Legislators look at rule waiver for pit operation
A Western Slope lawmaker who voted in favor of strengthening environmental and public health regulations for commercial wastewater is open to granting an exemption from the strict rules for a Moffat County outfit.
State Sen. Al White, R-Hayden, said he is working with Senate Minority Leader Josh Penry, R-Grand Junction, to exempt Craig businessman Ed Counts’ wastewater operation, the Four Mile Creek Recycling Facility, from portions of the widely supported state regulations.
“He’ll lose his entire investment if he’s forced to comply with the new rules,” White said.
During the 2008 legislative session, Penry and then-Rep. Bernie Buescher, D-Grand Junction, passed legislation that called for stricter regulation of independent wastewater pits, which energy operators use to dispose of water produced during drilling.
The new wastewater pit rules went into effect in December, including a regulation requiring facilities to install synthetic liners.
Counts said the liner rule unfairly burdens facilities such as his that have not had the issues of other problematic sites, such as the Black Mountain Disposal facility near De Beque.
“That’s not a bad thing if you’re going out and building a new facility. That’s totally possible and not a problem,” Counts said. “However, if you have an existing facility … you’re out of business.”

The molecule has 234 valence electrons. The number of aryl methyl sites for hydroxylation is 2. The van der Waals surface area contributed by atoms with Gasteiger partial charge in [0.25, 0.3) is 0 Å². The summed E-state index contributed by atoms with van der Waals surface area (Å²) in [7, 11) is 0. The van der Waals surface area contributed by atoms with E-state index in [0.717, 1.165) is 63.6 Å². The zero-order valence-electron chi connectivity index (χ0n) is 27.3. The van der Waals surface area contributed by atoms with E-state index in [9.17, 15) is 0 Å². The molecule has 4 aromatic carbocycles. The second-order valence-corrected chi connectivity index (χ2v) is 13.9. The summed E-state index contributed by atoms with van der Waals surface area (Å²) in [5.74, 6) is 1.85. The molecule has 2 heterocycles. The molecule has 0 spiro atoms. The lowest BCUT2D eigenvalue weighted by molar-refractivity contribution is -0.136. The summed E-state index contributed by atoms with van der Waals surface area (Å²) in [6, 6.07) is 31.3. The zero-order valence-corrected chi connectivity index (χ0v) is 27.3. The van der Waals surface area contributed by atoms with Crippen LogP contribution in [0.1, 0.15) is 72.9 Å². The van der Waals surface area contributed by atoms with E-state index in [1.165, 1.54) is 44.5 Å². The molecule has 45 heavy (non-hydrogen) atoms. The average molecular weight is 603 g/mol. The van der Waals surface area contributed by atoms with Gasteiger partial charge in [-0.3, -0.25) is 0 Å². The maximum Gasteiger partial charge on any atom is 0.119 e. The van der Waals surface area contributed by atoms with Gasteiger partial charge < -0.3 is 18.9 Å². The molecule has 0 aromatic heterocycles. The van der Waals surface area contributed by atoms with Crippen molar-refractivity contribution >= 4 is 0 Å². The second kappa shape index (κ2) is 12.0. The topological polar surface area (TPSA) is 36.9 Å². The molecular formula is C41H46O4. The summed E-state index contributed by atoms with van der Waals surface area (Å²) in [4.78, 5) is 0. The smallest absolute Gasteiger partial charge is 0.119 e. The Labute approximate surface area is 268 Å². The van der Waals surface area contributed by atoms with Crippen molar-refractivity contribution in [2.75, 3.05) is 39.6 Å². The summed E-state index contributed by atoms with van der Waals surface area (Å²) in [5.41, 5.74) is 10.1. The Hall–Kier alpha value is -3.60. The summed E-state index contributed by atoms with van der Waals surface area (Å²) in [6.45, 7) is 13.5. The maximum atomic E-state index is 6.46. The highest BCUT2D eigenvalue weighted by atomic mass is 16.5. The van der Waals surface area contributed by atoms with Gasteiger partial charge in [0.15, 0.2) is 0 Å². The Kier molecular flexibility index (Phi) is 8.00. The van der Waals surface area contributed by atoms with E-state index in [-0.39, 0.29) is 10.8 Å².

Counts said the state’s new regulations already have pushed energy companies to go to Wyoming and Utah to get rid of their wastewater.
He said lawmakers should have asked local governments and not the state to deal with problematic pits.
The Mesa County Commission suspended the conditional-use permit for the Black Mountain facility in October, forcing it to close.
Penry said he has spoken with White about Counts’ situation and that there might be room to grandfather in operators who have not had serious leaks or threatened the environment or public health.
Nonetheless, what he is willing to work on depends on how sweeping an exemption White and Counts want, Penry said.
“The fundamentals of what we tried to accomplish last year was good public policy,” he said.
White said even if Penry and his peers get behind a grandfather clause, a lawsuit Counts recently has filed concerning the rules could derail his request for a waiver.
“That tends to muddy the water a little bit,” White said. “I’ve seen it happen before. … The Legislature will let the courts work it out.”